In the dim heart of the space, an orb glows silently. Watch carefully enough and you can track the shift of colors evoking fire to those reminiscent of water, or earth or wood or metal. Emerge from the shadowy corners of the room and the orb notices, changing the swirl of light as you approach or retreat. It’s watching. And in its inscrutable way, it’s communicating.
‘Anima II’ – from the Latin for ‘spirit’ – is one of dozens of cutting edge works of art on display at the Sea World Culture and Arts Center. In Minding the Digital, the center’s inaugural exhibit seeks to stretch our understanding of what our newly-crafted world can do, to help our thinking catch up with what’s already begun.
“It’s a bit spooky in its dark space,” Senior Curator Carrie Chan tells us. “We don’t want to just celebrate [digitalization], but we want people to reflect. Is it scary if a lamp understands how we feel? That’s why it’s important to share this and represent the feelings of the digital era.”
With “digitalization” Chan means “how the widespread integration of technology is shaping our lives through art, design and... a certain domination of [our] thinking about life.” With the exhibit, on display until June 3, “it’s not just about the invisible but about the tangible.”
They mark the beginning of the era as 2009, when third generation (3G) mobile phone networks were first approved in China, quickly emerging as the ubiquitous mobile network we know, explains Assistant Curator Tang Siyun. After that, “everyone is staying connected, constantly online.” WeChat appeared in 2011 and achieved ubiquity in 2013 along with the rest of the BAT trifecta. Ofo took to the streets in 2014 and Mobike the following year.
“After 2015,” Chan notes, “the Chinese government echoed this phenomenon with policies that celebrated this change: ‘Internet+’. These were the defining moments.”
Internet+ was the buzzword of 2015’s two political sessions, with Premier Li Keqiang calling for China to integrate IT, big data, cloud computing and the ‘Internet of Things’ into every aspect of the nation’s economy. Internet+Finance, Internet+Agriculture, Internet+Medicine: it’s part of what drives Shenzhen to invest in labs for Nobel scientists, to create new cures and new products with a range of yet-unimagined technology. And in their inaugural exhibit, the Design Society – the team in charge of art curation for the Center – brings us something like Internet+Art.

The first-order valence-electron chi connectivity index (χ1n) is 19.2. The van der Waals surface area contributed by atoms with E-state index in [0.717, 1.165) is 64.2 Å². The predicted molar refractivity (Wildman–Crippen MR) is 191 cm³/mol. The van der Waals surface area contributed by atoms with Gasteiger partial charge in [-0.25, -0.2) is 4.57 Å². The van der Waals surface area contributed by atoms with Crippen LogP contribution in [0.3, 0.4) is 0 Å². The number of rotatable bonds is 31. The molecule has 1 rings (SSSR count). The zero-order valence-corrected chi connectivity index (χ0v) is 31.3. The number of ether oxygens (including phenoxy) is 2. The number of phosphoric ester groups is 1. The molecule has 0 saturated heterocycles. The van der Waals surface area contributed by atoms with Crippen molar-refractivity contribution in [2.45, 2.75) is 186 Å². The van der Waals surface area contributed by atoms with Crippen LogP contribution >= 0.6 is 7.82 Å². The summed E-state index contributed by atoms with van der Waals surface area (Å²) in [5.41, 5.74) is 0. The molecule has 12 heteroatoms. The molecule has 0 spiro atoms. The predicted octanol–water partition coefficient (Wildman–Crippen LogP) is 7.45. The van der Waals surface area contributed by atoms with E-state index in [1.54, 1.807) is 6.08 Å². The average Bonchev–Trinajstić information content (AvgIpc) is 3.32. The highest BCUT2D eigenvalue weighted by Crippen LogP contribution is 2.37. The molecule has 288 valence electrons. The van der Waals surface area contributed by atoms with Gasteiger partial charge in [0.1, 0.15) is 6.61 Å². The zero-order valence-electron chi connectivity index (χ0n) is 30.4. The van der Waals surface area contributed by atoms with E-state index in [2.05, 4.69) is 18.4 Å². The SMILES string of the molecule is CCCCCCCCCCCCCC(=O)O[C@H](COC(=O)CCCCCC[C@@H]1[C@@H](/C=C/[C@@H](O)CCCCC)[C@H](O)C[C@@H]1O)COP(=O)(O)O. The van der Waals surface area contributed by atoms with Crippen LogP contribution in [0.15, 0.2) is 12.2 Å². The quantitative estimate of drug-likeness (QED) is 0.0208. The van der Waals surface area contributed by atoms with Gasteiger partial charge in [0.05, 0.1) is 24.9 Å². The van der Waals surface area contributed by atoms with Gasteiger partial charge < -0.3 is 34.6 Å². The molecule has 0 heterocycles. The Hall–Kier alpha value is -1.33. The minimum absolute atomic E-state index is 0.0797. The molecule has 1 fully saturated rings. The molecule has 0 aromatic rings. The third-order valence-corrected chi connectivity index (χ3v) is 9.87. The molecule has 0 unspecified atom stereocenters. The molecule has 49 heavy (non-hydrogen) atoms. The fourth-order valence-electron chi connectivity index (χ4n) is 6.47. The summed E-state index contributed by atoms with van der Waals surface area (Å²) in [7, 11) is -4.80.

The main unifying thread of the exhibit is digitalization, thought it appears in radically different ways.
“A lot of designers looked to nature for inspiration,” Chan explains, but now “with digital tools they can produce more complex structures... and generate a deeper understanding of nature, though design.”
“Especially 3D rendering and manufacturing,” Tang adds. “Those are very difficult to achieve without digital technology.” That’s clear in the displays of elaborate fashion that would make Lady Gaga blush. Even more so in ‘Research Pavilion 2013-2014.’
In that multi-layered room of curved spaces, designers looked to the beetle for inspiration. Inspecting the complex structure of their elytra (the hard shell protecting delicate wings) the artists envisioned how to build such a complex structure themselves. With the help of digital friends, of course.
“Not just the physicality – the shape and materials – is digitally generated,” Chen explains, “but also the fabrication” thanks to robots that assembled the piece.
Elsewhere it feels like the artist is the machine’s assistant, as with ‘Kaleidome.’ The LAAB artists took the shape of a half-sphere and used computers to divide it into irregular cells. Then, with precise measurements and painstaking craft, the artists cut and bent metal to the appropriate shapes to build what their algorithms had wrought. The effect, beautiful as it reflects a shifting array of lights, also sets our minds to wonder how else our convenient machines are adding to our work.
Some – like a series of instruments from Meng Qi or the hologram cast upon fog that bursts to flame when touched – are playful fun. Others, like the ‘PolyThread’ canopy that opens the exhibit, cast our minds to contemplation.
The alien canopy envelops us as we enter, with lighting that simulates the shift from night to day refracted through the threads. As with the dome, the shape is inspired by cell structures, with computers devising the shapes and stitching them with another machine. There’s some hand stitching as well; a lingering token of the human touch.
“Th[is] spirit of digitalization that’s adapting [to newly invented technologies] really represents the spirit of the times we’re in,” Chan tells us. “We’re constantly surrounded by all these changes. From inside [‘PolyThread’] you can feel all around you it’s changing.”
When you emerge, the world is a little bit different. Some cutting-edge app or device or algorithm has just emerged, about to change all our lives once again. But maybe, with the engaging works of Minding the Digital, you’ll better understand how it can all work together.